RE: do leading indicators matter?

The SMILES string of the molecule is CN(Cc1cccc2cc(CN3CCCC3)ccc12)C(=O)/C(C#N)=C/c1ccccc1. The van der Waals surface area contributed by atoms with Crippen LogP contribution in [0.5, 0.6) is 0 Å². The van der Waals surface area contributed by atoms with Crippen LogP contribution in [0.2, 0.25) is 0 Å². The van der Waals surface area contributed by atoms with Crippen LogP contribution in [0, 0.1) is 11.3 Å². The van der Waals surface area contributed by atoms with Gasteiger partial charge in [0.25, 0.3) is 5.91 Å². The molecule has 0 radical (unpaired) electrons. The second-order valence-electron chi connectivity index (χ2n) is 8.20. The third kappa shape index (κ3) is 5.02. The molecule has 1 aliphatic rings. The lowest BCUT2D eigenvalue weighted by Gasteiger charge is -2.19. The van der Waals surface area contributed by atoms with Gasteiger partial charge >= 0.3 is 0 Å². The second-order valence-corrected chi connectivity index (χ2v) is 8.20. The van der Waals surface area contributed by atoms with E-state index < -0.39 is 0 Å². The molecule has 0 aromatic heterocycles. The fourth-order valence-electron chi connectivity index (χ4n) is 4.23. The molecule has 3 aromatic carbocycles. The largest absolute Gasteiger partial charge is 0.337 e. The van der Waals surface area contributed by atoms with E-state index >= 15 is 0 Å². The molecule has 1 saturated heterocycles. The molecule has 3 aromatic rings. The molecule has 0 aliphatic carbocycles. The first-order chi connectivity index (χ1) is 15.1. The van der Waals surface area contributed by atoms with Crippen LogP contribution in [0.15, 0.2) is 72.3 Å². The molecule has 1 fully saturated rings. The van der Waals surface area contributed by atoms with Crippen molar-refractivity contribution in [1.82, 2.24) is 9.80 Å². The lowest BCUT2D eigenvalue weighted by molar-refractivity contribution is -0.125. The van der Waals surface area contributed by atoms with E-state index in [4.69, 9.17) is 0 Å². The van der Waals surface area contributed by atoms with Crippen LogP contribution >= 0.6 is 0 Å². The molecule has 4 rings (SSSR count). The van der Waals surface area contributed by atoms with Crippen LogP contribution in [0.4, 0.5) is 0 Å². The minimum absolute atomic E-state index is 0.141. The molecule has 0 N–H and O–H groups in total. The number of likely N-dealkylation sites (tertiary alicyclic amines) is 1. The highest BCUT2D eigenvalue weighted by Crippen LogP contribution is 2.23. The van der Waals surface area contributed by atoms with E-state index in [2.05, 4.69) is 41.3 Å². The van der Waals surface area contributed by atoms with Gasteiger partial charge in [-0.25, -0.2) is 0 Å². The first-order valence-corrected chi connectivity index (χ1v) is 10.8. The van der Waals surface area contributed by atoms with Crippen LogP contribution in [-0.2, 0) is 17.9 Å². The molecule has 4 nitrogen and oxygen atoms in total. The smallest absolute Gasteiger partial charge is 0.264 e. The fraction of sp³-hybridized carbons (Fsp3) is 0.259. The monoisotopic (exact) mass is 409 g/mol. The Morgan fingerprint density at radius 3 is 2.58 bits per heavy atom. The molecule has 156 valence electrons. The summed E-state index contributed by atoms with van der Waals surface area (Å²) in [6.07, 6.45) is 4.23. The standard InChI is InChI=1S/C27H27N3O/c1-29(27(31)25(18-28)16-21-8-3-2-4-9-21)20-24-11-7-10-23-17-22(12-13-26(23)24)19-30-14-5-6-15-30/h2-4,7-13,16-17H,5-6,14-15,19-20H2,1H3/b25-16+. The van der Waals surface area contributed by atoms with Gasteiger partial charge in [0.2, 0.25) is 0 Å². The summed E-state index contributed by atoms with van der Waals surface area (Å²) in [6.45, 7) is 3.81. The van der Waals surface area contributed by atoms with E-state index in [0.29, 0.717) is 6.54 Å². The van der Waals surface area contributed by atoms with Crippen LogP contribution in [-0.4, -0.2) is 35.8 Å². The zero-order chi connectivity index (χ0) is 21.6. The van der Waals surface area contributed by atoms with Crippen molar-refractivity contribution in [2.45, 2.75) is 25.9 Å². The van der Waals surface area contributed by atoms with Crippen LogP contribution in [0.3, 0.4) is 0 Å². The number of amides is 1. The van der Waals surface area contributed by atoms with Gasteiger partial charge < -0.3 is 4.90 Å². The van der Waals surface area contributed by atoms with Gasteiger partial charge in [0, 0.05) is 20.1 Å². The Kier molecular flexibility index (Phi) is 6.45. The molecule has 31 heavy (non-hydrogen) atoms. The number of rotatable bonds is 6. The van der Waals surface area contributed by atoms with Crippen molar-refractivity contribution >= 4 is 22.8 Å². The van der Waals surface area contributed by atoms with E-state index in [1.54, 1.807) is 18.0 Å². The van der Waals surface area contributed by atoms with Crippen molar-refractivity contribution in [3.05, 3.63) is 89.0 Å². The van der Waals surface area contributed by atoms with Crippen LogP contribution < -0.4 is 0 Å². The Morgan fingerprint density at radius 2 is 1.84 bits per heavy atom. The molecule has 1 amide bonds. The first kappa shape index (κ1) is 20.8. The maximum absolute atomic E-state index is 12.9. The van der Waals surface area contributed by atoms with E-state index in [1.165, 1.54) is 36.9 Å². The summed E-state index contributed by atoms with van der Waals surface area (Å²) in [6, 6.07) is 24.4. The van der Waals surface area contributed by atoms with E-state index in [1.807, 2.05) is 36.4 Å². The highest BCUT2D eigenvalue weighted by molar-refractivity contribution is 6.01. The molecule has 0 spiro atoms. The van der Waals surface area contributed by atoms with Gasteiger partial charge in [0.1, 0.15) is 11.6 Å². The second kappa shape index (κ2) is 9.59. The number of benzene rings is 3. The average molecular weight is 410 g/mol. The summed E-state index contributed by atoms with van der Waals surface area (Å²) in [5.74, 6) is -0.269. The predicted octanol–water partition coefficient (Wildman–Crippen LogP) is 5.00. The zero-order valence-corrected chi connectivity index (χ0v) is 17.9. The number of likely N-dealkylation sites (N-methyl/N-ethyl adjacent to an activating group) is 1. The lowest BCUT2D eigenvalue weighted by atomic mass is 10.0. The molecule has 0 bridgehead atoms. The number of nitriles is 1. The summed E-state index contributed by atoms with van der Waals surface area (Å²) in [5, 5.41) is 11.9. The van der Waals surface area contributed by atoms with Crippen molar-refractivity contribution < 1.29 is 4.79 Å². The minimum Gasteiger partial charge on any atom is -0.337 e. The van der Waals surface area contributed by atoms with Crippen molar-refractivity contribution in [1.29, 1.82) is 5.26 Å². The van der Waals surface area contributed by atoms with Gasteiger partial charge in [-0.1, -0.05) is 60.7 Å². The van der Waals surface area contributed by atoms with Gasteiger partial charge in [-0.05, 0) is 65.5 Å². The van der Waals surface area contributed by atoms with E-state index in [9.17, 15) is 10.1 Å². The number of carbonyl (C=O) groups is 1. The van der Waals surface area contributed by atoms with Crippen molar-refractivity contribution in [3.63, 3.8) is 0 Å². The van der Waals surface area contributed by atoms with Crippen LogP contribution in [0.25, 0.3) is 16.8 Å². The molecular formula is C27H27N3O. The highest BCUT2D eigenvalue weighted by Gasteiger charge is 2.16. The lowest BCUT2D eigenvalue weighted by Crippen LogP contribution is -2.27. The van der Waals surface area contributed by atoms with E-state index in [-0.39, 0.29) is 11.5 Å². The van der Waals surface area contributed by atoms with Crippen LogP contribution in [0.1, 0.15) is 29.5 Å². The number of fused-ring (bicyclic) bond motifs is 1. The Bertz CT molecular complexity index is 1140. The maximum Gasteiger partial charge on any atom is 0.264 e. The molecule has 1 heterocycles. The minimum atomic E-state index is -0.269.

Some knew markup mattered. They knew it because it solved certain problems that they had observed most computing systems shared. Tim says military support isn't a reliable predictor. Everything I've seen says it is but not a very specific one. It's just a driver. Unless DARPA had done it's job, most of us wouldn't have the ones we have today. DARPA sets about trying to achieve certain aims based on problems they foresee and they spread money about like manure in a lot of little and large niches to drive technology to solve those problems. Some patches thrive quickly, then go to seed and cause other patches to start. Others go to weed and that is the end of that. But because they have a set of problems that conceptually bounds what they fertilize, they eventually get a turf. By 1989/90, a fairly accurate account of what the web would be was available in some circles. The combination of technologies wasn't hard to guess given the problem set. In other words, some groups had very definite problems to be solved and given a survey of the commercial and lab technologies, it wasn't difficult to see what would be the shape of the thing, the shape of most of its internal parts, and so on. One can smugly ask why it wasn't done by those groups. That's simple: no money in it. If money is the object, a LOT of innovative things won't get done and the R&D budgets can't fill all the gaps from lab to store shelf. The dot.con mania paid for a lot of experiments. Now the John Perry Barlows of the world have to come up with yet another myth to keep their views alive and their influence intact. Maybe that is what all such indicators are. Given a specific tech and a specific set of problems, prediction is a lot easier. Ask what the weather will be next week, and that's a lot harder question. In 1905, my guess is that very few people had many problems that this particular paper had practical applications to. Yet later those such as Szilard who were thinking through implications realized that given quantam physics, certain implications were inevitable, and it scared him witless. Oddly, H.G. Wells hit it right on the nose. Why? He looked at human technical progress and human culture and humanity as a single piece. Like Szilard, the implications terrified him. To understand why a technology will emerge isn't that hard. When it will emerge can be harder but if you really need it to emerge, fertilizer helps. I view a lot of these predictor papers somewhat like fertilizer. len -----Original Message----- From: Jonathan Robie [mailto:jonathan.robie@s...] At 09:48 PM 3/19/2002 +0000, Bill de hOra wrote: >Maybe there are no clear reasons why certain technologies matter. >Credit to Tim Bray for pointing out that some predictors don't seem >to matter, but I don't think he goes anywhere far enough. I suspect >that the adoption of technology largely follows a series of frozen >accidents: you might as well be predicting earthquakes as the next >big thing. It's fun to try to figure out what successes have in common, and I think it can even be instructive. I learned a lot from The Mythical Man Month, for instance. But breakthrough technologies tend to be a bit of a surprise, and hard to evaluate at first. If they were easy to evaluate, they wouldn't be revolutionary. It's 1905. Someone gives you the following paper to read: http://www.fourmilab.ch/etexts/einstein/specrel/www/ Does this paper matter? Will people still be talking about it in 10 years? What are the indications? Jonathan ----------------------------------------------------------------- The xml-dev list is sponsored by XML.org <http://www.xml.org>, an initiative of OASIS <http://www.oasis-open.org> The list archives are at http://lists.xml.org/archives/xml-dev/ To subscribe or unsubscribe from this list use the subscription manager: <http://lists.xml.org/ob/adm.pl>
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